I’m writing this post on the original completion date, May 12th 2012, for La Corona. That was before the architect quit three weeks in, before we were four floors tall, before Raphael’s Folly, aka the West Tower was added, and too many other changes to remember. No member of our team volunteers a new completion date, as we all know its not going to be any day soon.
Our most immediate deadline is the impending start of the five month long rainy season in June. Somehow we have to have La Corona buttoned up so that work can continue on the inside as it pours on the outside. For those fortunate enough not to experience a PV rainy season, we’re talking major down pours every day for hours and hours with thunder so loud that Lilly hides in the bathroom. Isidro assures me that we’ll be ready, even though…
- The outside needs to be painted
- All outside doors and windows need to be made and installed (they’re all being custom made, not bought off the shelf at Home Depot)
- The swimming pool needs to be finished (including the water fall)
- Four floors need to be tiled
- Both decks need pergolas
- All the cement work for Raphael’s Folly needs to completed
In just two weeks? I don’t think so.
We’re settling into a construction routine, much like any other routine. I fly down to PV every 3-4 weeks and spend two intense days making decisions and driving around looking at various samples. In between visits, KR and I talk 2-3 times a day on what’s going on. Isidro sends me pictures at the end of every week. Jaime’s assistant, Eric, sends me CAD renderings of the latest design. And, of course, before leaving I write Isidro a check.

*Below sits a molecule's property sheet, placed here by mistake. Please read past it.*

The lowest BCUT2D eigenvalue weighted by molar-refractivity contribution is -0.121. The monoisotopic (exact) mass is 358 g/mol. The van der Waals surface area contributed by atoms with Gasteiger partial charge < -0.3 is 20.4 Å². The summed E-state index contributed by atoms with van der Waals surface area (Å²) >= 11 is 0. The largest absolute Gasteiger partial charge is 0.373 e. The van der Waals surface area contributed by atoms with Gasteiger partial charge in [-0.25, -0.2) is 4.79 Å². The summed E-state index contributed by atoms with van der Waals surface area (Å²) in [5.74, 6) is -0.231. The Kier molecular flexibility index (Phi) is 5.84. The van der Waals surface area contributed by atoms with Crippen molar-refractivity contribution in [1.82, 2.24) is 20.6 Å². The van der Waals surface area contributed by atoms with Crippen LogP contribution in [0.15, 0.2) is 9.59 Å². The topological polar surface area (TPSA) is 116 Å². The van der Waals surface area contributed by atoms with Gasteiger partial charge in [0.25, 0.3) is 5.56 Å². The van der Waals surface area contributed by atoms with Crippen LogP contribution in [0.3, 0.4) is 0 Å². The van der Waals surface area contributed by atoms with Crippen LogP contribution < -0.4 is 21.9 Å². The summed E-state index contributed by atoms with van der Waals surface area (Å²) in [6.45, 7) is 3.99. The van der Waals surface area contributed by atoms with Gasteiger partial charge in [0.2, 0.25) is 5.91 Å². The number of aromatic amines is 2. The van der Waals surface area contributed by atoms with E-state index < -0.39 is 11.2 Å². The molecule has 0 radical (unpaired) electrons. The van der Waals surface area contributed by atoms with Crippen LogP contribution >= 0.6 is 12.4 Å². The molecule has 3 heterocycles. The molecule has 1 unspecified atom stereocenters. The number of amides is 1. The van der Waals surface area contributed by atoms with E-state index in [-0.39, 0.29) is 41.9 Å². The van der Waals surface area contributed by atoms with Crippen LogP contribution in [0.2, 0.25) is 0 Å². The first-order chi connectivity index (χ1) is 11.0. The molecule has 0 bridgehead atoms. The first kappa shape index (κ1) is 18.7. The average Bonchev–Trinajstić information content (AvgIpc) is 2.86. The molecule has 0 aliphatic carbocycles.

For example, on this trip we decided/reviewed…
- The design of both pergolas
- The design of the pool tiles
- All floorings (3+ types of tile)
- The second pass on the kitchen design including basic colors
- The design of all doors and windows
- The basic color of the outside of the house
- Despite the cost, we’re building Raphael’s Folly, sans elevator for now
- The design of the railings around all the terraces
- The concept for the downstairs kitchen
- A new design for the garage doors
- The third revision of the entrance/front door
- The first design of the master suite
- A revised design for the garage door
All of these decisions make for a fair amount of schizophrenia. Wow, that _____ will look great! we both agree. A day – or sometimes even just an hour later– and we’re thinking, That ______ sucks so much, the whole project is ruined! Repeat the cycle for each major decision. The process is made both more fun and more stressful because we’re essentially rolling our own with no consistent lead creative director. It’s become a true collaboration between Karen, Jaime, Isidro, Raphael, Chuck and me. We’ve developed a very good, open working relationship in which any one of us can say “That sucks!” and not take offense. But, it makes Cocktail Hour come earlier and earlier.
From looking like a prison to the neighborhood museum? For the first few months of construction, La Corona looked more like a prison than house. Three stories of cement blocks and pillars will give that impression. Neighbors passing would shake their head, wondering what kind of monstrosity these crazy gringos were building. The prison effect steadily lessened as the house was covered in plaster.
Then last night, over drinks, our architect Jaime said that people in the neighborhood were happy we were building a museum. “A what?” I’m wondering. Well yes, Jaime explained that they were very happy that we’re preserving the original house’s adobe both outside and inside. “It will have the effect of a museum,” Jaime explained, “and it will be very good for the neighborhood.”
Go figure: )